Mitigating Canada’s Bank and Energy “Trap”
This is second of a two-part blog series on constructing Canadian equity portfolios with an eye toward minimizing sector concentrations.
One of our common themes has been the peculiar nature of Canada’s hyper-concentrated stock market. Two sectors make up nearly two-thirds of this country’s equities, while the other nine sectors are largely neglected. Nothing like this phenomenon exists in the U.S., nothing like it exists in Germany, nothing like it exists in France. The list goes on.
We call this the “Canada trap” because it works out when it works out, but when it doesn’t, the trapdoors open. The contrast with the sector mix of global equities in the MSCI World Index is stark, as shown in figure 1.
Figure 1: Sector Weights, MSCI Canada vs. MSCI World
And as we showed in the first part of this series, Canada’s severe over-weighting in financials and energy stocks can lead to situations in which Canadian equities perform handsomely versus global equities on a sector-by-sector basis, but it is all for naught if financials and/or energy in general are out of favour.
In that post, we combined the MSCI Canada Index with the WisdomTree Canada Quality Dividend Growth Index (“WisdomTree Index”) to create equity baskets that have sector compositions that look much more like those of a global portfolio, because the WisdomTree Index is distinctly under-weight in financials and energy.
That makes the WisdomTree Canada Quality Dividend Growth Index ETF (DGRC) an interesting possibility for a sizeable allocation inside the portfolio’s core.
Taking that exercise further, we solved for a 100% Canadian equity mix that has sector-level allocations that are even closer to those of the MSCI World Index than was the case in the first exercise, subject to constraints:
- The MSCI Canada Index must be at least 33.3%.
- The WisdomTree Index must be at least 33.3%.
- All sectors target a weight that must be +/- 3% from the MSCI World Index.
- Because broad Canada is widely understood to have just one health care stock (Valeant), introduce U.S. health care stocks in Canadian dollar terms to avoid “optimizing” into a large Valeant position.
The optimizer generated the mix in figure 2. In addition to the one-third weight in the MSCI Canada Index and in the WisdomTree Index, the investor would need to add 0.59% in Canadian industrial stocks, 1.16% in Canadian consumer discretionary stocks and so on, to create a Canadian equity portfolio that has a “worldly” sector mix.
Figure 2: A Canadian Mix That Approaches MSCI World Sector Weights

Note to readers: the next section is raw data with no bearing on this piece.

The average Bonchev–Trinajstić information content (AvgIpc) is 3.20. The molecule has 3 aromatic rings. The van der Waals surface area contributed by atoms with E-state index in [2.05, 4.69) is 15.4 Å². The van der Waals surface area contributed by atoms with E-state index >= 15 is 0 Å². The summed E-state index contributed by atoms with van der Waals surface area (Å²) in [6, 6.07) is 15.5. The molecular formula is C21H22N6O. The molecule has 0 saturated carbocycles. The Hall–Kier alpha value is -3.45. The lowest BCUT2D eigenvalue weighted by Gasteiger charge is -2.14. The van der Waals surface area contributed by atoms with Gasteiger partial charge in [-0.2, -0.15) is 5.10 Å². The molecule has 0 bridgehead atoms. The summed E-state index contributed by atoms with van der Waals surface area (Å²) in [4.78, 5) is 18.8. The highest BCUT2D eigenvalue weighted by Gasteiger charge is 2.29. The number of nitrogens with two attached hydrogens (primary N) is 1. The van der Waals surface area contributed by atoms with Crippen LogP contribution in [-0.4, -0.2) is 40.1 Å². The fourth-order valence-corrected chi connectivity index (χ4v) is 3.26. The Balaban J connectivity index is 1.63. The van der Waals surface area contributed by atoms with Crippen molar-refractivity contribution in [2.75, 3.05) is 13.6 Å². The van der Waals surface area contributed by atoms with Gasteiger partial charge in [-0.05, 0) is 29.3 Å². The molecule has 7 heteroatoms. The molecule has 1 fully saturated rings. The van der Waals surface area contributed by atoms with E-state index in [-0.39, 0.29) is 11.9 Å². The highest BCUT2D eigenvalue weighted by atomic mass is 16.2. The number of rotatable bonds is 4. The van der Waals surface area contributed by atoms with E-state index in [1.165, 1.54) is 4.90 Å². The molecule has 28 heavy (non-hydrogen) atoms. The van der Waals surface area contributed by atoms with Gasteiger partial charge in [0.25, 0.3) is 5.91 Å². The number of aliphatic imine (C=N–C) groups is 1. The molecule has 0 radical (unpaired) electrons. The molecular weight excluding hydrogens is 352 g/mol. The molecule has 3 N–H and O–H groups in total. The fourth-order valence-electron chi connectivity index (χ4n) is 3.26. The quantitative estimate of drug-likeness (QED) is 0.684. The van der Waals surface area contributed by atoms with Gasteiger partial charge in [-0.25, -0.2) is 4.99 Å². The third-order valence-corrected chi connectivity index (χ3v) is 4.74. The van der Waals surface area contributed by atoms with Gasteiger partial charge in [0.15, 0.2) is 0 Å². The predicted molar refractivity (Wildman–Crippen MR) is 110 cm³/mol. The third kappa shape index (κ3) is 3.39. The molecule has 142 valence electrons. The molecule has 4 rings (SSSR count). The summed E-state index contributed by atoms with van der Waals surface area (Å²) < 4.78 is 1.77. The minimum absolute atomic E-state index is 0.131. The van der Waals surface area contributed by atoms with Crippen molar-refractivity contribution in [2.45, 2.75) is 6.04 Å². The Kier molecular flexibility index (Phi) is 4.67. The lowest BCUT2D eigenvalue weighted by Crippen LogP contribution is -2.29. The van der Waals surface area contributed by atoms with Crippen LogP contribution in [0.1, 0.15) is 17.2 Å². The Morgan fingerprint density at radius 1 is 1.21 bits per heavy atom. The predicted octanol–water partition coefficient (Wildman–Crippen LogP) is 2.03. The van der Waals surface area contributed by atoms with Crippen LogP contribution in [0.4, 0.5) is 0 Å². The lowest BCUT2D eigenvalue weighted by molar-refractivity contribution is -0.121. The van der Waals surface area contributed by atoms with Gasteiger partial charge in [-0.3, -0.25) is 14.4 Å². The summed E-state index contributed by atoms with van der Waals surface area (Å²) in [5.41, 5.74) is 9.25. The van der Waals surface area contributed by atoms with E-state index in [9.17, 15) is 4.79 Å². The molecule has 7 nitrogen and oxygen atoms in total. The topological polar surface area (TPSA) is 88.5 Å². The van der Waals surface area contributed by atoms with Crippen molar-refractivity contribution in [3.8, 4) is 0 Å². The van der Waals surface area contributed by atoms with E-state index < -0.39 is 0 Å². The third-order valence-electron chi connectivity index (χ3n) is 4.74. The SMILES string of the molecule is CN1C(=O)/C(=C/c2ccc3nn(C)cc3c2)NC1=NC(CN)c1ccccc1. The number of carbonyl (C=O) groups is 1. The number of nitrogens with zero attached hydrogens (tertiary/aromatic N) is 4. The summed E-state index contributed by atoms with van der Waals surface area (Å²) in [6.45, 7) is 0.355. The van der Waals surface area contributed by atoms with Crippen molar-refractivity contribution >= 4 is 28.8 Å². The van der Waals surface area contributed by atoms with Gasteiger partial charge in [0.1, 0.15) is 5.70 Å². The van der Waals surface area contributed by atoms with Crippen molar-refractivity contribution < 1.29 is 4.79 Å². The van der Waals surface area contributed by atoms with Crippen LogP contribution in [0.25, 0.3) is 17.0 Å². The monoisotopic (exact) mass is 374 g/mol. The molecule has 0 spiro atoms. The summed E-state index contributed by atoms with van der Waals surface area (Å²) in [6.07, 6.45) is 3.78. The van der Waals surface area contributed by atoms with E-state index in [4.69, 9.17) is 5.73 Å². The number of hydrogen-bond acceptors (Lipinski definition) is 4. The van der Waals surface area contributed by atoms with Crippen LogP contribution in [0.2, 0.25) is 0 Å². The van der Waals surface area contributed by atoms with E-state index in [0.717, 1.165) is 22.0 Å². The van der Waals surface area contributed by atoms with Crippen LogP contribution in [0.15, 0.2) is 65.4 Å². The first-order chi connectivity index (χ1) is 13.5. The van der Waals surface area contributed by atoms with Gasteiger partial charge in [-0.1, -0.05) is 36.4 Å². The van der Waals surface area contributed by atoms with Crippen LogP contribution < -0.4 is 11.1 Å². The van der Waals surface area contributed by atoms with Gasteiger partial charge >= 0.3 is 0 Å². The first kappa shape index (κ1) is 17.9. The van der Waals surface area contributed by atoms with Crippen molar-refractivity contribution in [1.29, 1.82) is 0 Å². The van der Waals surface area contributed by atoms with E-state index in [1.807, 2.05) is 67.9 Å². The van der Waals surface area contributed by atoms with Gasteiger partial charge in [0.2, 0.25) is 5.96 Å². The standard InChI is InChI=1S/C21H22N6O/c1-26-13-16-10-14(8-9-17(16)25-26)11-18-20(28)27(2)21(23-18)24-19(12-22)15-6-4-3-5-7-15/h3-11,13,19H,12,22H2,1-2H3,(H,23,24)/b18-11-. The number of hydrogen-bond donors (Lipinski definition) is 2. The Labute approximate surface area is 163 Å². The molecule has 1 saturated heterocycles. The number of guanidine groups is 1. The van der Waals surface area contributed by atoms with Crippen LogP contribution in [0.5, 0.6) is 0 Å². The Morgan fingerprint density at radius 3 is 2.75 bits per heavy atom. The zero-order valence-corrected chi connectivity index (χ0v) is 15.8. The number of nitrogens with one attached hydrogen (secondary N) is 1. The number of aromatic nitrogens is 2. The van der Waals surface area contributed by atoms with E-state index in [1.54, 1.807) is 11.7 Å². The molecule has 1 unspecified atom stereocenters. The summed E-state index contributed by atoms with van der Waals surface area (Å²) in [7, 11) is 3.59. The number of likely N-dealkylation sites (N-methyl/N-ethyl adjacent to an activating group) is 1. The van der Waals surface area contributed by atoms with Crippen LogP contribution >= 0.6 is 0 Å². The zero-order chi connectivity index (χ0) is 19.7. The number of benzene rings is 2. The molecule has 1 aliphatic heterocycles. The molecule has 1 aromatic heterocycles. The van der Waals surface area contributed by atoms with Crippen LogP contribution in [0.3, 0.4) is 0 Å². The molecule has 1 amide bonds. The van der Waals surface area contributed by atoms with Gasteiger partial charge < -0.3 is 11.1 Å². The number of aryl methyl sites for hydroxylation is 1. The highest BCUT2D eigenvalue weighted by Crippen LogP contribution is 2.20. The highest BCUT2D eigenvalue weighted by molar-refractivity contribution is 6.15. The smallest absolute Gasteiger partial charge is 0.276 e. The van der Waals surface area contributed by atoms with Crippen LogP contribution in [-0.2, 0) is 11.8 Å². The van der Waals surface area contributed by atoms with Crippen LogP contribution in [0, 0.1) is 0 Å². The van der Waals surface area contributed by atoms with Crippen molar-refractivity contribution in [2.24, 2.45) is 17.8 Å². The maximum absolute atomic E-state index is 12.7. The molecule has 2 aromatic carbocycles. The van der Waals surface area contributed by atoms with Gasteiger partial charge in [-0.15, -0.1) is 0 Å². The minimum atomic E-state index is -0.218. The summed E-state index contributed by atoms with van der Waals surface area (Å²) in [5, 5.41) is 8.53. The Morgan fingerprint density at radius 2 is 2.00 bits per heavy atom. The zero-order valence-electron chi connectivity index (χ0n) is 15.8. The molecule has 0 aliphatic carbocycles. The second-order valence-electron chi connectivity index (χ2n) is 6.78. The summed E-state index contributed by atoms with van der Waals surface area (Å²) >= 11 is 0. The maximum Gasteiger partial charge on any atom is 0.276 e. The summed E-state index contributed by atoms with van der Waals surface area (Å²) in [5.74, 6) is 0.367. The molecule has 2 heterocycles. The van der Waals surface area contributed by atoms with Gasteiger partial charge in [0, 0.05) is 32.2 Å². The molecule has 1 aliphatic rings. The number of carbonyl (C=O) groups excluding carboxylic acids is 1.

Figure 3 shows how cutting the allocation down from 100% MSCI Canada to a 33.3%/33.3%/33.3% mix of MSCI Canada, the WisdomTree Index and individual stocks can create a Canadian equity mix1 that eliminates the “Canada trap.”
Figure 3: Making Canada’s Sector Mix Worldly
In the table above, the New Mix cuts down the financials sector from its 25.4% over-weight status to to just 1.1% overweight relative to MSCI World. Financials are still a significant 19.3% of the allocation, but no longer does the sector dominate quite like it does in common market capitalization-weighted Canadian indexes. Similarly, energy is cut in half, bringing it into closer alignment with global business dynamics, where the sector is only one-sixteenth of the total makeup. Additionally, the other side of the coin is topped up too. In technology, for example, Canada does have five companies in that sector, but they aren’t mega-caps, so they are neglected by many portfolios. They can be accumulated by putting a percentage point or two in each, evening out the sector score. In all sectors that we topped up, the companies were added in proportion to their market capitalization-weighted influence on MSCI Canada.
With its twofold wager on the banks and oil companies, the MSCI Canada Index embodies the Canada trap. In contrast, the New Mix is much broader, with the top 10 companies rounded out by tech, consumer staples, rails and, yes, still some banks.
Critically, the New Mix moves away from MSCI Canada’s 47.9% allocation to 10 companies, with a reallocated top 10 making up 28.8% of the allocation. Also, rather than having nine companies that are each 3% or more of the pie, with some in the high single digits and also engaged in the exact same lines of business as other concentrated positions, the New Mix does away with such unnecessary concentrations (figure 4).
This is broad Canada, whereas indexes such as MSCI Canada or the S&P/TSX Composite are certainly “narrow” Canada, trapped Canada, roller-coaster Canada.
Figure 4: Top 10 Company Holdings, MSCI Canada vs. Optimized Mix
In addition to these sector-level risk concentration benefits, we find that the presence of the WisdomTree Index in the lot aids the fundamental valuation profile too. For example, the MSCI Canada Index offers a 2.71% dividend yield, which looks high because it is so heavy in the big dividend-paying banks. But if the Index was reconfigured to have the same sector weights as the MSCI World Index, it would only yield 1.79%, because sector-level payouts in Canada are actually middling. The New Mix bumps that yield to 2.14%.2
DGRC is the ticker that tracks the WisdomTree Canada Quality Dividend Growth Index. We believe it can be used to help solve the Canada trap, and we encourage readers to investigate our unique approach to the core.
1We are assuming that any extra health care exposure is achieved via U.S. stocks in that sector, instead of adding in 11%+ to one company (Valeant).
2Source: Bloomberg, as of 1/19/18.